investigation into the experimental design of the language games in a simulation world based on a
grid, the implementation of the language games in simulated robots, and the implementation of
language games in the richer and less predictable real world.
The first study investigated spatial concept formation through collective experience and agent
interactions as they explored their environment and played ‘where are we’ games. Games were
played when the agents were within hearing distance, with the shared attention defined by beingnear each other. After playing many language games, the agents successfully formed a toponymic
language that labelled all visited locations.
The second study addressed the question of whether robots can form concepts for spatial
relationships. Agents played ‘where is there’ language games in addition to ‘where are we’
language games. In ‘where is there’ games, they referred to locations other than the current location.
Shared attention was being near each other and the same perspective was achieved when an
orientation location was named. A third target location was specified by name, direction, and
distance. Agents formed a comprehensive spatial language of directions and distances that were
combined to specify other locations in their world.
In summary, a computational language model for mobile robots was successfully developed, in
which the robots formed spatial concepts that were associated with words through interactions with
other agents. The features that made spatial concept formation easy included an appropriate concept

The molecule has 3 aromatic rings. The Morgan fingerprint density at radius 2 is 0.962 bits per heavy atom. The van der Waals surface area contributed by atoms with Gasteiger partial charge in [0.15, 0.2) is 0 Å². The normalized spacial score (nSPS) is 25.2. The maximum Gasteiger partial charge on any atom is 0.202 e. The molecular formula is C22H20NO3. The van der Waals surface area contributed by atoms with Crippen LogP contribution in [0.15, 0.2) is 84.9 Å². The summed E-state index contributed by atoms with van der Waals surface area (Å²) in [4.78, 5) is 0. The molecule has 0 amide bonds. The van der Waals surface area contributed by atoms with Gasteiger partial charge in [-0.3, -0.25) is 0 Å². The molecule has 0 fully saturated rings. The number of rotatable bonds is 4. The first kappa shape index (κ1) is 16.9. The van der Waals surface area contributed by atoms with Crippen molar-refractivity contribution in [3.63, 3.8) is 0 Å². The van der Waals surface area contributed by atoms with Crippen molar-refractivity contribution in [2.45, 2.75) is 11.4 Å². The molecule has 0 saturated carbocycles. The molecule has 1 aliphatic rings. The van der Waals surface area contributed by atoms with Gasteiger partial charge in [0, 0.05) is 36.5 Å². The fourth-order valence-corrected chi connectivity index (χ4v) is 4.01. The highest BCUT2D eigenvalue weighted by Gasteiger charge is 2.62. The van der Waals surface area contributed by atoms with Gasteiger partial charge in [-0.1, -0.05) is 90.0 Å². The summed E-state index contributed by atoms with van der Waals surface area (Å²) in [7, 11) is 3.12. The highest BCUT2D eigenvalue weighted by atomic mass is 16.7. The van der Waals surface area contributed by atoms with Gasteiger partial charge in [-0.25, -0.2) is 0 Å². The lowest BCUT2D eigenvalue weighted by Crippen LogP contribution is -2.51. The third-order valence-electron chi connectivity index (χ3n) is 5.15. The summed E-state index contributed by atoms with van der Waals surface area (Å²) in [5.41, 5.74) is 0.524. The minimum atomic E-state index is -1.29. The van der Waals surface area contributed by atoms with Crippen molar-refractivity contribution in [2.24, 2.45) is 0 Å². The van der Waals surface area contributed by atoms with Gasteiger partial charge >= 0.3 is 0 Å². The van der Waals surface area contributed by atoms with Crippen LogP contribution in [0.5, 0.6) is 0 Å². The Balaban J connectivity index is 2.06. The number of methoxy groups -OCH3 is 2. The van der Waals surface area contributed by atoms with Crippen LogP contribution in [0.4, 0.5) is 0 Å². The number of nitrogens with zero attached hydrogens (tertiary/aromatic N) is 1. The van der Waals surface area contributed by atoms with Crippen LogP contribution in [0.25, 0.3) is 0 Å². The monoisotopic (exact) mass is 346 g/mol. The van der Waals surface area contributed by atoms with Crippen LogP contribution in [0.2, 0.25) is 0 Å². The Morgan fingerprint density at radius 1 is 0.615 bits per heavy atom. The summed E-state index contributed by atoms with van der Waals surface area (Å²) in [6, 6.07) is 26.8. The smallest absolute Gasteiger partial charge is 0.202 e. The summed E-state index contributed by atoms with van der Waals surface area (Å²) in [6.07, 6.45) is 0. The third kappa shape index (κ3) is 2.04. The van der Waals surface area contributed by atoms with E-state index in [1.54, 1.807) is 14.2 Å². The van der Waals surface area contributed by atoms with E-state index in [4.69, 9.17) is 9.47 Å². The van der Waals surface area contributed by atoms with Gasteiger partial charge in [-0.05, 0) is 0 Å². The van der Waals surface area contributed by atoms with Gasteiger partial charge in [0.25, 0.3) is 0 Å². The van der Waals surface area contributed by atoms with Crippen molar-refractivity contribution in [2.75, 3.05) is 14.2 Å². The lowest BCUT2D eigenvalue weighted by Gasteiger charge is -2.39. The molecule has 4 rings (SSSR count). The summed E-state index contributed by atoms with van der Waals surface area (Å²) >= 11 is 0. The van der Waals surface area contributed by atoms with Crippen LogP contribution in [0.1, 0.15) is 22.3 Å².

representation, the distributed lexicon table with methods to produce and comprehend words, and
simple interactions from which the language emerged. With the addition of generative interactions,
the agents extended languages in which known locations were labelled to languages in which
external locations were labelled. The result was robots that formed nouns (place names) and simple
prepositions (direction and distance terms).
The major conclusions of this thesis are that generative grounding for spatial concepts is
possible and that representations, methods, and social interactions influence the languages that
form. The meaningful usage of language in practical applications therefore requires appropriate
representations, interactions, and methods for grounding. This thesis has shown that rather than the
directly perceivable world, it is interactions building on innate abilities that influence the final
structure of spatial languages.
Keyword language, representation, game, robot, agent, spatial, concepts, words, grounding, generative
Additional Notes Colour pages: 45, 46, 47, 48, 69, 70, 83, 86, 88, 92, 93, 98, 99, 105, 107, 108, 115, 116, 118, 119, 121, 125, 126, 127, 128, 129, 130, 131, 132, 133, 134, 135, 136, 138, 139, 140, 141, 142, 143, 151, 152, 153, 154, 156, 157, 158, 159, 160, 161, 165, 167, 168, 169, 170, 171, 172, 175, 176, 177

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Created: Thu, 27 Nov 2008, 20:32:19 EST by Ms Ruth Schulz on behalf of Library - Information Access Service